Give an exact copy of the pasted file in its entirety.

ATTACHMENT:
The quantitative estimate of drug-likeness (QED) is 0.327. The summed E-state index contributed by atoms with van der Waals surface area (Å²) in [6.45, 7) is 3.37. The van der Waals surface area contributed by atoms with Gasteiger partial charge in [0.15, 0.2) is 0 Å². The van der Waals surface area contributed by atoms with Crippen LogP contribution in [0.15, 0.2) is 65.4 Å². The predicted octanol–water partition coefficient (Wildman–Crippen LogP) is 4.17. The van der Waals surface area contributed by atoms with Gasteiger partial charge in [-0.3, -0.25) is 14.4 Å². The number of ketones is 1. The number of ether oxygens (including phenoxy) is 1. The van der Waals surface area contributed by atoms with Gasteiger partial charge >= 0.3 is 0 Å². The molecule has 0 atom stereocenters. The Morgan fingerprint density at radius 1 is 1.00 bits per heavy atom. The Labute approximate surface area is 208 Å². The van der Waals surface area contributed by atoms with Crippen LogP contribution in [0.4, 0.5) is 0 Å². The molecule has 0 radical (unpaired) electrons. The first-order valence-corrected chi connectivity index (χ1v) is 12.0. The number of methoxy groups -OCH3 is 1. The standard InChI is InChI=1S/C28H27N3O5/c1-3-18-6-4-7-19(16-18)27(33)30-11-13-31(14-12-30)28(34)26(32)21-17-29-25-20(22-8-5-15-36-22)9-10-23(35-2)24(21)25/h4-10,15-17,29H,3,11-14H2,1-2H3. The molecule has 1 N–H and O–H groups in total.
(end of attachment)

The quantitative estimate of drug-likeness (QED) is 0.327. The summed E-state index contributed by atoms with van der Waals surface area (Å²) in [6.45, 7) is 3.37. The van der Waals surface area contributed by atoms with Gasteiger partial charge in [0.15, 0.2) is 0 Å². The van der Waals surface area contributed by atoms with Crippen LogP contribution in [0.15, 0.2) is 65.4 Å². The predicted octanol–water partition coefficient (Wildman–Crippen LogP) is 4.17. The van der Waals surface area contributed by atoms with Gasteiger partial charge in [-0.3, -0.25) is 14.4 Å². The number of ketones is 1. The number of ether oxygens (including phenoxy) is 1. The van der Waals surface area contributed by atoms with Gasteiger partial charge >= 0.3 is 0 Å². The molecule has 0 atom stereocenters. The Morgan fingerprint density at radius 1 is 1.00 bits per heavy atom. The Labute approximate surface area is 208 Å². The van der Waals surface area contributed by atoms with Crippen LogP contribution in [0.4, 0.5) is 0 Å². The molecule has 0 radical (unpaired) electrons. The first-order valence-corrected chi connectivity index (χ1v) is 12.0. The number of methoxy groups -OCH3 is 1. The standard InChI is InChI=1S/C28H27N3O5/c1-3-18-6-4-7-19(16-18)27(33)30-11-13-31(14-12-30)28(34)26(32)21-17-29-25-20(22-8-5-15-36-22)9-10-23(35-2)24(21)25/h4-10,15-17,29H,3,11-14H2,1-2H3. The molecule has 1 N–H and O–H groups in total.